Electricity demand typically peaks in the summer when homes and businesses use air conditioning. Over the last 10 years, July 2020 saw the most monthly population-weighted U.S. cooling degree days at 397 cooling degree days; the most heating degree days were in January 2014, at 971 heating degree days. Electricity demand increases less during winter months because about 40% of U.S. households use electricity for their primary space heating needs.

data visualization of the relationship between temperature and electricity demand
Data source: U.S. Energy Information Administration, Short-Term Energy Outlook, Feburary 2023
Data values: U.S. electricity generation, Weather data

Variability in weather also leads to uncertainty in renewable generation. Our forecast assumes historically typical operating conditions for wind and solar, but weather conditions can cause output from both sources to vary significantly. Similarly, variations in precipitation can lead to uncertainty in hydropower generation. In 2021, California’s drought caused the state’s hydropower output to fall 48% below the previous 10-year average. More recently, precipitation along the West coast increased snowpack, which will likely lead to higher-than-normal hydroelectric generation in California this year.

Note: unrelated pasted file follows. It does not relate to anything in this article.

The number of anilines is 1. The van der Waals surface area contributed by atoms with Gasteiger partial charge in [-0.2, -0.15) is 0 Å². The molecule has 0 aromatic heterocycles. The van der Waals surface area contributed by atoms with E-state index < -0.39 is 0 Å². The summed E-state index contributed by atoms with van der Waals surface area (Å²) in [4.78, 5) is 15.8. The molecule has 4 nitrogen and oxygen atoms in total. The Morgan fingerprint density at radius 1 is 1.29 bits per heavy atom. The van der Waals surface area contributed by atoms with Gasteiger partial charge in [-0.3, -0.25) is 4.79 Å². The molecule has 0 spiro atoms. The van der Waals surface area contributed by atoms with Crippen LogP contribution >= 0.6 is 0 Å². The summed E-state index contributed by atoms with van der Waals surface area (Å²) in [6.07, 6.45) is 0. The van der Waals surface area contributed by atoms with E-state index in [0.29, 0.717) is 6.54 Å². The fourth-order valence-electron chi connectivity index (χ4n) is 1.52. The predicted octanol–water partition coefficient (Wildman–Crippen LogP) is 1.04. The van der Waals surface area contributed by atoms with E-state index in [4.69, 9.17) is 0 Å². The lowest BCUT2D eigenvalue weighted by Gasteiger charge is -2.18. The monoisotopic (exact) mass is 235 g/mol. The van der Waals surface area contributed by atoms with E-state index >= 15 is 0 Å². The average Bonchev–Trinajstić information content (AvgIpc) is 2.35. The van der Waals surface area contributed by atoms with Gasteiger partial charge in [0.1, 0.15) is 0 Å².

Natural gas prices are one of the primary factors that determines generation levels from existing coal and natural gas-fired power plants. Natural gas prices have also been one of the most uncertain aspects of the STEO forecast. In the past two months, the daily spot price of Henry Hub natural gas ranged from $7.20 per million British thermal units (MMBtu) in mid-December to $2.65/MMBtu at the end of January.

In our current outlook we forecast the Henry Hub price to rise slightly throughout 2023, from $3.05/MMBtu in February to $4.11/MMBtu in December. However, if natural gas prices are higher than we expect, natural gas-fired generation could decline and coal generation could remain relatively flat.